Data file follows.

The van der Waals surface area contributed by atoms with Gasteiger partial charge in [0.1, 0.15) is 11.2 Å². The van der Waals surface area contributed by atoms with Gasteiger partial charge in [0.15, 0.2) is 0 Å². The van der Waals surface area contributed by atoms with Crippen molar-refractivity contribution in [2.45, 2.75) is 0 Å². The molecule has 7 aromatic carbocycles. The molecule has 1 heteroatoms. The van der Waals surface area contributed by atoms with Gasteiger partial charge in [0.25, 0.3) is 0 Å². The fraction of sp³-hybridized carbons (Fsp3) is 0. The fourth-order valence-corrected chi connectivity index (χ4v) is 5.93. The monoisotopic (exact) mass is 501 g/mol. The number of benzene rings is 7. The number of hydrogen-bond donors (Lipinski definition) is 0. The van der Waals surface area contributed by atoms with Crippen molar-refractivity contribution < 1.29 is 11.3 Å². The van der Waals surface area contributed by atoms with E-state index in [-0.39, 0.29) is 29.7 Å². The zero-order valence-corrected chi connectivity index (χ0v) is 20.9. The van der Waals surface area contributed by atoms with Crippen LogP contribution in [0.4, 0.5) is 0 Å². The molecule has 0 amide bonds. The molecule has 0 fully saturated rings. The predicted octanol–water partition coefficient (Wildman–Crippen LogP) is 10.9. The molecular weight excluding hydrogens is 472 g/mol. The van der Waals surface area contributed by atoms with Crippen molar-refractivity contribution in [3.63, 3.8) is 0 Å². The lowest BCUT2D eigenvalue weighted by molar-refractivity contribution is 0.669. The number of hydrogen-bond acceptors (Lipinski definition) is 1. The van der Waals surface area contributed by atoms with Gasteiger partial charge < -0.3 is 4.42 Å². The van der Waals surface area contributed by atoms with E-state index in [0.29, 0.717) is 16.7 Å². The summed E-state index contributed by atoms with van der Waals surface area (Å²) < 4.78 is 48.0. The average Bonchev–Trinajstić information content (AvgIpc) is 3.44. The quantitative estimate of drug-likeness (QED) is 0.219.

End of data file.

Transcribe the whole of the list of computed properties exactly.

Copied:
The van der Waals surface area contributed by atoms with Gasteiger partial charge in [0.1, 0.15) is 11.2 Å². The van der Waals surface area contributed by atoms with Gasteiger partial charge in [0.15, 0.2) is 0 Å². The van der Waals surface area contributed by atoms with Crippen molar-refractivity contribution in [2.45, 2.75) is 0 Å². The molecule has 7 aromatic carbocycles. The molecule has 1 heteroatoms. The van der Waals surface area contributed by atoms with Gasteiger partial charge in [0.25, 0.3) is 0 Å². The fraction of sp³-hybridized carbons (Fsp3) is 0. The fourth-order valence-corrected chi connectivity index (χ4v) is 5.93. The monoisotopic (exact) mass is 501 g/mol. The number of benzene rings is 7. The number of hydrogen-bond donors (Lipinski definition) is 0. The van der Waals surface area contributed by atoms with Crippen molar-refractivity contribution < 1.29 is 11.3 Å². The van der Waals surface area contributed by atoms with E-state index in [-0.39, 0.29) is 29.7 Å². The zero-order valence-corrected chi connectivity index (χ0v) is 20.9. The van der Waals surface area contributed by atoms with Crippen LogP contribution in [0.4, 0.5) is 0 Å². The molecule has 0 amide bonds. The molecule has 0 fully saturated rings. The predicted octanol–water partition coefficient (Wildman–Crippen LogP) is 10.9. The molecular weight excluding hydrogens is 472 g/mol. The van der Waals surface area contributed by atoms with Crippen molar-refractivity contribution in [3.63, 3.8) is 0 Å². The lowest BCUT2D eigenvalue weighted by molar-refractivity contribution is 0.669. The number of hydrogen-bond acceptors (Lipinski definition) is 1. The van der Waals surface area contributed by atoms with Gasteiger partial charge < -0.3 is 4.42 Å². The van der Waals surface area contributed by atoms with E-state index in [0.29, 0.717) is 16.7 Å². The summed E-state index contributed by atoms with van der Waals surface area (Å²) < 4.78 is 48.0. The average Bonchev–Trinajstić information content (AvgIpc) is 3.44. The quantitative estimate of drug-likeness (QED) is 0.219.